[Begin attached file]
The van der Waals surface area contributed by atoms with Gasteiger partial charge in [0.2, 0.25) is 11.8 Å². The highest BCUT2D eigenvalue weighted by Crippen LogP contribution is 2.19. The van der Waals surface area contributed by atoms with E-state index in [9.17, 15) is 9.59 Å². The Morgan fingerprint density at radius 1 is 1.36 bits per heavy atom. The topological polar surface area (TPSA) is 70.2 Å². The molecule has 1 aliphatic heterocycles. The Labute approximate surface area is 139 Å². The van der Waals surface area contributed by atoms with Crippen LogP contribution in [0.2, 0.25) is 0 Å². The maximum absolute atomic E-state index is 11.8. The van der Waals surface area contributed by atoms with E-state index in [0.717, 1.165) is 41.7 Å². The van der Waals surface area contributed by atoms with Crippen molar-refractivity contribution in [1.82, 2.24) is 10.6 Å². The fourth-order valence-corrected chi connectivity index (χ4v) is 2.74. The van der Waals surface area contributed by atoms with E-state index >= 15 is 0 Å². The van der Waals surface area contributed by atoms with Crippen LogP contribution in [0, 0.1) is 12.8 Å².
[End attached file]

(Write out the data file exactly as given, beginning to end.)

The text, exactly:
The van der Waals surface area contributed by atoms with Gasteiger partial charge in [0.2, 0.25) is 11.8 Å². The highest BCUT2D eigenvalue weighted by Crippen LogP contribution is 2.19. The van der Waals surface area contributed by atoms with E-state index in [9.17, 15) is 9.59 Å². The Morgan fingerprint density at radius 1 is 1.36 bits per heavy atom. The topological polar surface area (TPSA) is 70.2 Å². The molecule has 1 aliphatic heterocycles. The Labute approximate surface area is 139 Å². The van der Waals surface area contributed by atoms with Crippen LogP contribution in [0.2, 0.25) is 0 Å². The maximum absolute atomic E-state index is 11.8. The van der Waals surface area contributed by atoms with E-state index in [0.717, 1.165) is 41.7 Å². The van der Waals surface area contributed by atoms with Crippen molar-refractivity contribution in [1.82, 2.24) is 10.6 Å². The fourth-order valence-corrected chi connectivity index (χ4v) is 2.74. The van der Waals surface area contributed by atoms with E-state index >= 15 is 0 Å². The van der Waals surface area contributed by atoms with Crippen LogP contribution in [0, 0.1) is 12.8 Å².